Watkins Glen Road Trip

12 Nov

Cargill
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Debbie and Bongo
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Yesterday I journeyed with my Methodist WIM (Women in the Middle) group to Watkins Glen, a nearby city to Ithaca that is famous for its beautiful glen and its race track. Unbelievably, I had never been near there except at night when driving back from Minnesota. The WIM women range in age from fifty-something to seventy. In these days, when people often reach their nineties, we are definitely in the middle.

Our means of conveyance was a Gadabout bus, a red and yellow vehicle for the physically handicapped that fit all of us comfortably, including Tina, who is a regular rider. Our driver, Jeff Lovell, is the husband of one of the women in the group, Nancy. He drove for us in exchange for shrimp, gas money, and lunch with his friends. We strained his patience a bit when we wanted to pose near a sign for exotic dancers, but he was generally very agreeable to us.

Our tour began at Clute Memorial Park (The park is named after Ed Clute’s grandfather.  Ed Clute is a remarkable blind piano player.), located on the southern end of Seneca Lake. The two lakes, Cayuga and Seneca, are almost twins of one another. Cayuga is 38.2 miles long, while Seneca is 37.9 miles long, but Seneca is deeper at 630 feet, while Cayuga is 435 feet deep. I swam once in Seneca and can attest to its frigidity. The upper central section of New York State contains seven Finger Lakes, four of which each represent a tribe of the Iroquois nation.  A  fifth tribe, the Mohawks, has a river named after it.  The remaining lakes are named after other tribes.  Of course, because I grew up in Ithaca I know more about Cayuga Lake and the Cayuga Indians. The Senecas have been memorialized as the toughest, tallest, and meanest of the tribes when conducting warfare. At school we celebrated Columbus Day, but were told that actually Leif Erikson, a Viking, had arrived in New York before Columbus had arrived in the New World. New Yorkers always like to be first! A couple years ago, the book 1492, by Felipe Fernandez-Armesto, came out and the author said that the Vikings had made it to the St. Lawrence Seaway. The legend we were told when growing up  was that the Vikings had intermarried with the Senecas and that was why the Senecas were tall with blue eyes and warlike. Christine, the scientist of our group, was skeptical, saying that it had only been proven that the Vikings had made it to Newfoundland. I’ll have to research that one. The battle of the Iroquois to get their land back is ongoing and a testament to how badly they have been treated.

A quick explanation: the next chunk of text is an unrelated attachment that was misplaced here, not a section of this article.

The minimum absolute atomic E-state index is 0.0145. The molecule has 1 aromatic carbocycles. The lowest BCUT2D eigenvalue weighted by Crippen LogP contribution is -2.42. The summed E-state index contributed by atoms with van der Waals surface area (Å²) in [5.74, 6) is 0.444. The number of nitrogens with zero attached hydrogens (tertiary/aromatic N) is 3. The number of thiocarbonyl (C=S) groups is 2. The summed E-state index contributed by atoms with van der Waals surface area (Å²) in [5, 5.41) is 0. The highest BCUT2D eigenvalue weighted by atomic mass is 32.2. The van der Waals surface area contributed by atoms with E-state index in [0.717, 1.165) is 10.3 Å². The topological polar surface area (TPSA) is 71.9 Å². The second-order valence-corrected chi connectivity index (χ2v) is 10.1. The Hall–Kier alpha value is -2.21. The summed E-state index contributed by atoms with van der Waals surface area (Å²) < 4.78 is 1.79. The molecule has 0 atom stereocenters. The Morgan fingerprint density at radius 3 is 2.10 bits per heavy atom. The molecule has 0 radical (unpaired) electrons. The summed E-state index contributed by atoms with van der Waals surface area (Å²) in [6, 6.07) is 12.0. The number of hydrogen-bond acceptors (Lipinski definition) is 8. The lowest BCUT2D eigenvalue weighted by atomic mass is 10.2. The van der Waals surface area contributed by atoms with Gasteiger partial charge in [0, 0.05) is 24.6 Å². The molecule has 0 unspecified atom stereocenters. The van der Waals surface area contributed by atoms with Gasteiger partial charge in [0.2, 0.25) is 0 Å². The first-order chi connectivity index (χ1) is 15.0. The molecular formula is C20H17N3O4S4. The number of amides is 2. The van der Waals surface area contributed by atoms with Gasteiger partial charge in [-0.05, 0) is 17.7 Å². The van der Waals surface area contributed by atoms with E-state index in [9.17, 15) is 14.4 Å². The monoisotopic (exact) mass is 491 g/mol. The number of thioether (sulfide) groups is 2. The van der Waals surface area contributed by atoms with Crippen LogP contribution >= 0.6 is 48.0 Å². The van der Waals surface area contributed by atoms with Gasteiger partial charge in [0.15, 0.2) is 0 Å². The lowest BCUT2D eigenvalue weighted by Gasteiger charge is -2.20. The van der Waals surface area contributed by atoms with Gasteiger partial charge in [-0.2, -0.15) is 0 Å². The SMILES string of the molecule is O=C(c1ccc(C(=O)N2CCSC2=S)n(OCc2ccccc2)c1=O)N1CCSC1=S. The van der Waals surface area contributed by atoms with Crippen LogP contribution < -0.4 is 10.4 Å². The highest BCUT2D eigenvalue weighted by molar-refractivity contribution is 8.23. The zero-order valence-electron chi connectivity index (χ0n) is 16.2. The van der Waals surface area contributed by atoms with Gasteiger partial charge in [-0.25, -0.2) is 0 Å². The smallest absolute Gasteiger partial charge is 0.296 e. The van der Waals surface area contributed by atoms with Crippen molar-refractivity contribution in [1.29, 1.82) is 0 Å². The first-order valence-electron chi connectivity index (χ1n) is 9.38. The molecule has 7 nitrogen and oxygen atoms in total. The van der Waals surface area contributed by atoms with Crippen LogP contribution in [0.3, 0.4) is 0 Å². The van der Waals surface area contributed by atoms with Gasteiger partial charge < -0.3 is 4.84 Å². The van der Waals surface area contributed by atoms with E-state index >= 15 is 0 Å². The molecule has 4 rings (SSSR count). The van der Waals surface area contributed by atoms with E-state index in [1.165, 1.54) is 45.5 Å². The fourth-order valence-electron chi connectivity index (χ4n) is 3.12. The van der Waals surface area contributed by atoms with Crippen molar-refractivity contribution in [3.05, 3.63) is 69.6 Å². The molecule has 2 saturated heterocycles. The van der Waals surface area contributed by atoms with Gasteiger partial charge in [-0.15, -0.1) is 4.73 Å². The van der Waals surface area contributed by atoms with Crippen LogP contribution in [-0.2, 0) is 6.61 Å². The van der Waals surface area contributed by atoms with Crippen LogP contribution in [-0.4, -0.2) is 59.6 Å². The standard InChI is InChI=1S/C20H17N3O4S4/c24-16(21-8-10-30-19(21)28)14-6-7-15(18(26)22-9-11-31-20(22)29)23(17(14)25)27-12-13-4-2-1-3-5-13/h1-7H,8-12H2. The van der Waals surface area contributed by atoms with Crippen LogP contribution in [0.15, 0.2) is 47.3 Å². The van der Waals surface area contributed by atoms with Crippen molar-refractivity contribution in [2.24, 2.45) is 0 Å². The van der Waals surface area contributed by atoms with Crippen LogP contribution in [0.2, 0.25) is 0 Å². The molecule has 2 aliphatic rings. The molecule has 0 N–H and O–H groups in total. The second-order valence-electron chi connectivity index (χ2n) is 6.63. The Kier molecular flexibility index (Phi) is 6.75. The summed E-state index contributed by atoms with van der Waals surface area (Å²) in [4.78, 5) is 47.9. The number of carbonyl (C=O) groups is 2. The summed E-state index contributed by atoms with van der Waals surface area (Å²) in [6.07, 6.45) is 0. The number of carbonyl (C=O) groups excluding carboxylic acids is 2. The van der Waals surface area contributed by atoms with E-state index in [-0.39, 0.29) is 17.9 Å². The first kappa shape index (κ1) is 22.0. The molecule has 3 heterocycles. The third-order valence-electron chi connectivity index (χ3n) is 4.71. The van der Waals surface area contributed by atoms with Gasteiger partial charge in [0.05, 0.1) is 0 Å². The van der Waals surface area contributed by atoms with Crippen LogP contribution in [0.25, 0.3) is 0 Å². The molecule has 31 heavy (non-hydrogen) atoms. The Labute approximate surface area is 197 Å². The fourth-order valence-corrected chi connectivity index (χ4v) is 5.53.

Both lakes are being relieved of their salt by Cargill, an international company, and the second largest private company in the United States, right behind my very favorite paper company, Koch ( pronounced “coke”) Industries, the nemesis of all Democrats. Somehow I don’t think that was what the Great Spirit intended. Cargill does provide jobs though. My brother explained to me later that while Cargill does operate a salt mine at Cayuga Lake, their factory at the end of Seneca extrapolates a brine mixture from the area. It is not a mine. I went ahead and took a picture to remember it by–just another part of the experience.